The UITP Sustainable Development Commission

Celebrating 16 years of sustainability excellence: advocating, reaching out, growing our knowledge through our networks and improving our businesses.

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From the Environmental Working Group to the Sustainable Development Commission

Towards the end of the last century, system operators, regulators and industry members of the UITP were becoming increasingly aware of their impact on the environment and the environmental impacts on their organisations. The increasing usage of environmental standards[1] and their reporting[2] was recognised as a potential threat but also a major opportunity to the businesses.

At a Policy Board meeting in 2001, the newly elected President of the UITP, Dr. Wolfgang Meyer[3], responded by initiating the Environmental Working Group. The UITP Asia-Pacific Chair, Mass Transit Railway Corporation (MTRC) Limited’s Operations Director, Mr. Phil Gaffney took on the stewardship for this Working Group.

MTRC was at that time championing the use of electrical mass transit to mitigate air quality in Asian cities and had chaired a significant meeting of international experts and local politicians in Hong Kong (UITP Shanghai). MTRC had also just published its first environmental report and was in the process of developing the institutions and internal methodologies to support the publication of China’s first sustainability report in April 2002[4].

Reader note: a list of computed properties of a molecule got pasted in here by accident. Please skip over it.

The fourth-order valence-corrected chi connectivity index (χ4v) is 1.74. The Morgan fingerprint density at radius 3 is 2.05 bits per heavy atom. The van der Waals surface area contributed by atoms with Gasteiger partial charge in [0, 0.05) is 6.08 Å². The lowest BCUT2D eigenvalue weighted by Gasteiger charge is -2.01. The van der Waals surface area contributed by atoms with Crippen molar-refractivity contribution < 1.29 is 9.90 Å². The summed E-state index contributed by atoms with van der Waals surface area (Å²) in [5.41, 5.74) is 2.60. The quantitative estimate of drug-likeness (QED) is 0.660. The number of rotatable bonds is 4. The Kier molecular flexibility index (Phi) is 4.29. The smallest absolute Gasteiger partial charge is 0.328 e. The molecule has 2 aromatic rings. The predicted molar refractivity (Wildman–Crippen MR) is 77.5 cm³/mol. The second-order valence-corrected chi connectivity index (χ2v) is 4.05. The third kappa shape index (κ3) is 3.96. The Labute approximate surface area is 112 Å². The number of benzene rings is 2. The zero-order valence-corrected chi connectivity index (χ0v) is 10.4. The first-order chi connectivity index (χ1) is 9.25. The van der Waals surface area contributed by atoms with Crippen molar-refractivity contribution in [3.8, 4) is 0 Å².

Mr Gaffney identified Dr. Glenn Frommer, the Corporation’s Sustainability Manager, to lead the Working Group (Photo Wolfgang and Glenn) together with Petra Mollet and Heather Allen. Petra was the Director of Corporate Development and the Corporate Office for the UITP and Heather Allen was the Head of Press, Public Relations and Corporate Affairs at UITP. The senior representation from UITP was crucial to ensure visibility for the discussions and empowering transparency for further development of the working group. The Co-Chairs of the working group, Elaine Seagriff and Sylviane Delmas were instrumental in arranging the first meeting of the group. 

The list of invitees and participants from the first meeting, 7 May 2002, (List of invitees, Participants) shows a wide participation from UITP industry and operational members. A presentation from the launch of the environmental working group detailed the public transport role and the environment, UITP’s mission, the operational objectives and remit for the working group, the challenges for sustainable mobility and presentations by working group members and their organisations. (PPT Launch of ENV grp, min-5702).